Kwok Yu Lau
In a place that is well known for its residual welfare system (McLaughlin 1993), the co-existence of a strong state housing programme in Hong Kong is beyond the understanding of many people. In 1999, 38 per cent of households in permanent housing in Hong Kong rented public flats, 14 per cent purchased public sector built for sale flats, 12 per cent were in the private rented tenure and 33 per cent were owner occupiers in private housing. 1 In other words, over half of Hong Kong's households are currently housed in public sector rental and sale flats of a reasonably high standard. The remainder are in private sector housing, of diverse quality and price ranging from the highly expensive houses in the Peak area to average priced rural houses in the remote New Territories.
The housing system is also dominated by geography. Housing 6.84 million people in a built up residential area of only 58 square kilometres, Hong Kong is one of the world's most densely populated urban environments (Hong Kong 2000). As a result of the terrain, the limited land supply, high land prices, and the locational preferences of the populace, the most intensive form of housing development in high rise flatted blocks has had to be adopted (Blundell 1996). The average size of dwellings in Hong Kong in terms of saleable floor area is only 45 square metres. 2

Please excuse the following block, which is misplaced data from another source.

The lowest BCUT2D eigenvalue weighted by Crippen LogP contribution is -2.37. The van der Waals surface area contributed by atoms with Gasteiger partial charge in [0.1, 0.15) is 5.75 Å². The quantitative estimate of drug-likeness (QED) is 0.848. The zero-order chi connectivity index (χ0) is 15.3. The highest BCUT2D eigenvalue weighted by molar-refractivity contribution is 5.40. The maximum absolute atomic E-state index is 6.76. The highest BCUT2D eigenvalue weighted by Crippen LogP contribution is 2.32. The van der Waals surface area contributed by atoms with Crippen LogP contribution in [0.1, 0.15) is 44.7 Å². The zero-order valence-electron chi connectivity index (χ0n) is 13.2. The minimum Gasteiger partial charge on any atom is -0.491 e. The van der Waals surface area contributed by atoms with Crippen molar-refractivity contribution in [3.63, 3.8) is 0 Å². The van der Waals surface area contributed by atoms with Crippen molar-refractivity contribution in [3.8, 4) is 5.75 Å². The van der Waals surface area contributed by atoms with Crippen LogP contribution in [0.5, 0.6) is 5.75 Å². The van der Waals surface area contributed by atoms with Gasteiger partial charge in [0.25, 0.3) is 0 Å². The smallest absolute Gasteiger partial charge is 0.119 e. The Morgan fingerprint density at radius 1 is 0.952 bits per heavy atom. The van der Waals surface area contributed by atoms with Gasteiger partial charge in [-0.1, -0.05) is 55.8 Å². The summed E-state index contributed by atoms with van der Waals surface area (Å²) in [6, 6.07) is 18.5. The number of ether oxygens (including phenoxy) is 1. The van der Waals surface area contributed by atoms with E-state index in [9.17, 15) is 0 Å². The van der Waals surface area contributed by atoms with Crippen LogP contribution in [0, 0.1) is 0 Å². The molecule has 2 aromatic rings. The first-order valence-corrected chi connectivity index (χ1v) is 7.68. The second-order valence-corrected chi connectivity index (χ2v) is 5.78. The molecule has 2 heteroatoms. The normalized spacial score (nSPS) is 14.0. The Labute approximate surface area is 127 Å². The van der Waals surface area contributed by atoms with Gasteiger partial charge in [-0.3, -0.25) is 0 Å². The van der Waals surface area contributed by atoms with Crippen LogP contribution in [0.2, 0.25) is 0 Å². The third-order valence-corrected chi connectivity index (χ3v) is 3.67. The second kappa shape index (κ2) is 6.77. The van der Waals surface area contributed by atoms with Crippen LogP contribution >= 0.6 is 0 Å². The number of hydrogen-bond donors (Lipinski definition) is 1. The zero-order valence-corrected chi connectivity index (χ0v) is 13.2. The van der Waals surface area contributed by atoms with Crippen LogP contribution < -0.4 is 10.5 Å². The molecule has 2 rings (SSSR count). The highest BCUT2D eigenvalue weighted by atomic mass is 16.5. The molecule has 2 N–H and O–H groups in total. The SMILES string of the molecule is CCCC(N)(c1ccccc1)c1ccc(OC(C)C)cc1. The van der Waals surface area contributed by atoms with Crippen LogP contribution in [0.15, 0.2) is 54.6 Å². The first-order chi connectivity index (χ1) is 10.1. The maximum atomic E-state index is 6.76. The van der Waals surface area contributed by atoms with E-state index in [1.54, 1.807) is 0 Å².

This chapter outlines, firstly, the institutional and, secondly, the legislative framework of the housing system in Hong Kong. These sections describe the transition from a residual housing policy system that provided rental housing for those with the very lowest incomes to one which, in providing opportunities for home ownership for those on